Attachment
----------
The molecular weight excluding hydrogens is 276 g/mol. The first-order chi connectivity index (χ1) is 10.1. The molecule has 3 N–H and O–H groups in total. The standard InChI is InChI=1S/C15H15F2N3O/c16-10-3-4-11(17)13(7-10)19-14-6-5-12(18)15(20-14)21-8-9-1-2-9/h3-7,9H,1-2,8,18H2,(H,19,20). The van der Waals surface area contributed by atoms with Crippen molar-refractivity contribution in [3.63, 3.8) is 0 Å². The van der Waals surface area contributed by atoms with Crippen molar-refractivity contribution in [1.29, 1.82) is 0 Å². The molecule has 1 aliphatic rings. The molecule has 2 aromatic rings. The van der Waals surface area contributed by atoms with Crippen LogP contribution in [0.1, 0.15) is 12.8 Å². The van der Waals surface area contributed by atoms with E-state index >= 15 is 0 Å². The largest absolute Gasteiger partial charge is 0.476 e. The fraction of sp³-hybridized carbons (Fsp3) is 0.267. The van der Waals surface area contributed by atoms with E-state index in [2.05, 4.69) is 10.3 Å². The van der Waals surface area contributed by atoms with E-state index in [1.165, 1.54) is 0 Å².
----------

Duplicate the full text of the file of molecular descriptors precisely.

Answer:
The molecular weight excluding hydrogens is 276 g/mol. The first-order chi connectivity index (χ1) is 10.1. The molecule has 3 N–H and O–H groups in total. The standard InChI is InChI=1S/C15H15F2N3O/c16-10-3-4-11(17)13(7-10)19-14-6-5-12(18)15(20-14)21-8-9-1-2-9/h3-7,9H,1-2,8,18H2,(H,19,20). The van der Waals surface area contributed by atoms with Crippen molar-refractivity contribution in [3.63, 3.8) is 0 Å². The van der Waals surface area contributed by atoms with Crippen molar-refractivity contribution in [1.29, 1.82) is 0 Å². The molecule has 1 aliphatic rings. The molecule has 2 aromatic rings. The van der Waals surface area contributed by atoms with Crippen LogP contribution in [0.1, 0.15) is 12.8 Å². The van der Waals surface area contributed by atoms with E-state index >= 15 is 0 Å². The largest absolute Gasteiger partial charge is 0.476 e. The fraction of sp³-hybridized carbons (Fsp3) is 0.267. The van der Waals surface area contributed by atoms with E-state index in [2.05, 4.69) is 10.3 Å². The van der Waals surface area contributed by atoms with E-state index in [1.165, 1.54) is 0 Å².